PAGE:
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'A referendum on the future of fossil fuels’ – Record number of appeals against Woodside gas facility proposal


A controversial fossil fuel proposal in Western Australia has attracted a record number of appeals from the general public in what is being called ‘a referendum’ on the future of fossil fuels in the state.

The controversial expansion of the North West Shelf facility – which is operated by Woodside – would see the aging site given license to continue processing gas from offshore fields until 2070.

Estimates from statistics provided by WA’s Environmental Protection Authority suggest that the extension would produce 4.3 billion tonnes of CO2 equivalent emissions, which equates to 12.1 million car journeys around the world, every year, for the next 50 years.

Gas – which is a fossil fuel – has been found to be one of the primary drivers behind WA’s ongoing emissions crisis, which has seen emissions levels rise by 20 per cent over 2005 levels, in contrast to reductions in other states.

The main component of gas, methane, is more than 25 times more potent than CO2 in trapping heat in the atmosphere and is a direct contributor to ongoing climate change which increases the frequency of floods, bushfires and droughts in Western Australia.

According to the WA Appeals Convenor, 759 individual appeals had been lodged against the proposal, as of Friday morning, with more appeals still to count. The previous record number was 170 for the Bunbury outer ring road proposal in 2021. Each appeal carries a $10 fee, payable by the appellant.

Woodside continues to court controversy among the scientific community and conservationists as it targets expansion of its fossil fuel operations while bodies like the United Nations International Panel on Climate Change (IPCC) have advocated for no new oil, gas or coal developments.

Maggie Wood, the Executive Director of the Conservation Council of WA, which is leading the campaign against new fossil fuel developments in WA, said the record number of appeals represented ‘a referendum on the future of fossil fuels in our state’.

“West Australians – in record numbers – have overwhelmingly said enough is enough”, she said.

“The record number of appeals that have been filed over the past two weeks shows that for all its glossy advertising about being ‘part of a better future’ Woodside has not fooled the West Australian public. The EPA should have rejected this proposal outright, but now it is up to the WA Environment Minister to do the right thing.”

Ms Wood also sought to address comments made by Woodside and WA Premier Mark McGowan – who supports further gas developments in the state – that projects like the North West Shelf were necessary to provide cheap energy and support the economy.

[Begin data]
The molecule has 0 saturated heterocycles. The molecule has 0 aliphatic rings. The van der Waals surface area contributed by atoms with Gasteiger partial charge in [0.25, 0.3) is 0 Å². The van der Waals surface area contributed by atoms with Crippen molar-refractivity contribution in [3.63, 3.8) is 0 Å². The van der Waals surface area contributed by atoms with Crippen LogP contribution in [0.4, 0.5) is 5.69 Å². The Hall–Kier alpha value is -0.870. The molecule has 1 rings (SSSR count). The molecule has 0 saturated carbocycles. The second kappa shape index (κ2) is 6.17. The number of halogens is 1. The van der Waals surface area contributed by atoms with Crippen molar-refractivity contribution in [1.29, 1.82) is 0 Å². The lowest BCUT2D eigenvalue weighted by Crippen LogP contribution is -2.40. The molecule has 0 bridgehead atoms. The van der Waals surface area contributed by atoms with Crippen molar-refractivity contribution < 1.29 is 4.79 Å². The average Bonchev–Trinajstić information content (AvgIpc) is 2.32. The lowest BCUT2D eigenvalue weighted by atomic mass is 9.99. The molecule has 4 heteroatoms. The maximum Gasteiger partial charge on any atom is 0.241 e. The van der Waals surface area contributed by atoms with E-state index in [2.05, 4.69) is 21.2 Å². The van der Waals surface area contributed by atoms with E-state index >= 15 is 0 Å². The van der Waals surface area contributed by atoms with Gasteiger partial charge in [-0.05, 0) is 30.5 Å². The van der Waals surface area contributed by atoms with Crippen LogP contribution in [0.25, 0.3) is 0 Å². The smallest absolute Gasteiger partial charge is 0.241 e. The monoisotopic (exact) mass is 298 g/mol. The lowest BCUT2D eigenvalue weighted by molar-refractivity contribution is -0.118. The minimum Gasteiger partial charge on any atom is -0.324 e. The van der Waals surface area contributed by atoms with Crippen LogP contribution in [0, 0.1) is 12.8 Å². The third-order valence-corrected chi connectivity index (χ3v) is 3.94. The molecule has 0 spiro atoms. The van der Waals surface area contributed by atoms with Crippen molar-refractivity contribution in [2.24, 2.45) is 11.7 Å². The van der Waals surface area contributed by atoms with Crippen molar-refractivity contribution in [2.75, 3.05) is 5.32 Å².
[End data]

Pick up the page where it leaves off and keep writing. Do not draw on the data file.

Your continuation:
“This isn’t about keeping the lights on – Woodside uses more gas to produce fossil fuels than it sends to homes and businesses in Western Australia. It isn’t even about jobs, as Woodside continues to carry out round after round of redundancies. This is purely about money and squeezing every last drop out of the international gas export market before time finally runs out for this highly polluting business model.

“It is a reckless and morally bankrupt ploy which puts private enterprise and profit ahead of the interests of ordinary people who depend on a stable and liveable climate.”

The North West Shelf site sits on the Burrup Peninsula, traditionally known as Murujuga by the Indigenous communities which have inhabited the area for tens of thousands of years.

Murujuga is also home to at least one million world heritage shortlisted ancient rock carvings – known as petroglyphs – which have been found to be directly threatened by emissions from heavy industry, including the production of gas. These petroglyphs are among some of the oldest depictions of human figures and include images of long extinct animals and the first encounters of Aboriginal people with western settlers.

The proposal will now go before the WA Environment Minister, Reece Whitby, for a final decision.




MEDIA INFORMATION: The Conservation Council of WA (CCWA) is the state’s foremost non-profit, non-government conservation organisation representing more than 100 environmental organisations across Western Australia. 

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CONTACT: For any enquiries relating to this release, please contact Robert Davies

08 9420 7291 / 0412 272 570 or by email, [email protected]  

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